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How to enhance reading comprehension of non-fiction academic texts

Reading notebookEsther Geva and Gloria Ramírez will be presenting webinars on 11th and 12th May where they will be discussing how to enhance reading comprehension of non-fiction academic texts.  You can find out more and sign up here.

In today’s Information Age, we are flooded with unprecedented amounts of written information, which needs to be processed quickly and effectively. In secondary school, English as a second language (EL2) teachers have the responsibility of preparing their pupils for post-secondary levels of schooling and for the workplace in today’s information economy. Language teachers face the challenge of helping their EL2 students develop sophisticated reading skills.

A solid EL2 reading instruction program is grounded in empirical evidence that can help us answer questions of what, why, and how for successful teachers of EL2 in contexts where English is the dominant language of the society, as well as in those where it is a foreign language. For these reasons, we will consistently make links between research and teaching throughout this webinar.

We will present detailed summaries of important classroom-based research on different aspects of EL2 reading. We will also provide Classroom Snapshots and Activities. Classroom Snapshots demonstrate the different concepts and how they work with different EL2 learners and different EL2 teaching situations  for teaching EL2 reading. The activities will offer you opportunities to interact with the presenters to gain a better understanding of issues and topics that are addressed in this Webinar.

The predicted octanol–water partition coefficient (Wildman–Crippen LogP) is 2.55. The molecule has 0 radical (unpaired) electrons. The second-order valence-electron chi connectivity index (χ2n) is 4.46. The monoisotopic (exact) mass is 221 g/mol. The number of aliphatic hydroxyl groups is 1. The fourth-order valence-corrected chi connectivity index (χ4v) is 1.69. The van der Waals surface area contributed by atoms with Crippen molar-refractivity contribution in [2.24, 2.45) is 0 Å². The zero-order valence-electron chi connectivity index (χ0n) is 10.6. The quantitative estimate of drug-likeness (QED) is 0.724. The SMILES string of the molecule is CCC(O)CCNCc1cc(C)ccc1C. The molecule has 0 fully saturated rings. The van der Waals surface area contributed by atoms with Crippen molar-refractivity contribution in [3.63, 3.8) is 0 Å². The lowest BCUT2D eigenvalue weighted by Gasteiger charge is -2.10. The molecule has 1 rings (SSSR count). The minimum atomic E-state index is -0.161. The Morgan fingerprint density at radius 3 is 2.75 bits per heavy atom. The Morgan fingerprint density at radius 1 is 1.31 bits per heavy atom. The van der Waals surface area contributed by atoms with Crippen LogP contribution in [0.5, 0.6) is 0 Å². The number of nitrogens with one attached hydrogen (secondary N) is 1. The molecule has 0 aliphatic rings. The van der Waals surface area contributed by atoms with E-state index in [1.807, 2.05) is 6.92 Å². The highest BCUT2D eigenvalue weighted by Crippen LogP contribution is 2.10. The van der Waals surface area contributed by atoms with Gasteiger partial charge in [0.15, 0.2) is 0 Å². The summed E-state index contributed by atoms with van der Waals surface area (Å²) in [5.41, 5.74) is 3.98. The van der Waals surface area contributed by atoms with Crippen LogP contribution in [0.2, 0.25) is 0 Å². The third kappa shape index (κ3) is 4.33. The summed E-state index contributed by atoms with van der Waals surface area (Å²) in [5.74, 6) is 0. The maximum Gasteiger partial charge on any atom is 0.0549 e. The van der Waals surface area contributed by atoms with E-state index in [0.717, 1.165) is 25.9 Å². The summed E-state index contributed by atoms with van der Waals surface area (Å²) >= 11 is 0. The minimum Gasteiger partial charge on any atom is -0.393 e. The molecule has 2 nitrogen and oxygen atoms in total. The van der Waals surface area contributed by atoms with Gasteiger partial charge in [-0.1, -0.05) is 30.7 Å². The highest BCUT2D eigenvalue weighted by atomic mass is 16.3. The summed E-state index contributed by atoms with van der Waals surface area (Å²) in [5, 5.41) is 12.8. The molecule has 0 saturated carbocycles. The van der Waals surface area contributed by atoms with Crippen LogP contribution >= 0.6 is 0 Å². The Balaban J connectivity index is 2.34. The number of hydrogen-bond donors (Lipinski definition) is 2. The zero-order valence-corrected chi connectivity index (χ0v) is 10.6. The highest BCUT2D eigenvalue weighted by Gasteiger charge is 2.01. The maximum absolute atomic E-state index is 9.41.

We will begin by inviting you to reflect on your current beliefs about reading comprehension in both first language (L1) and second Language (L2). Then we will provide a general discussion of the complexity of reading comprehension, and highlight the main factors that are involved in EL2 reading comprehension. This will be followed by a discussion of the different skills needed to extract meaning from text, with a special focus on how to enhance reading comprehension of non-fiction, academic texts. You may find that some of your beliefs are just that- beliefs.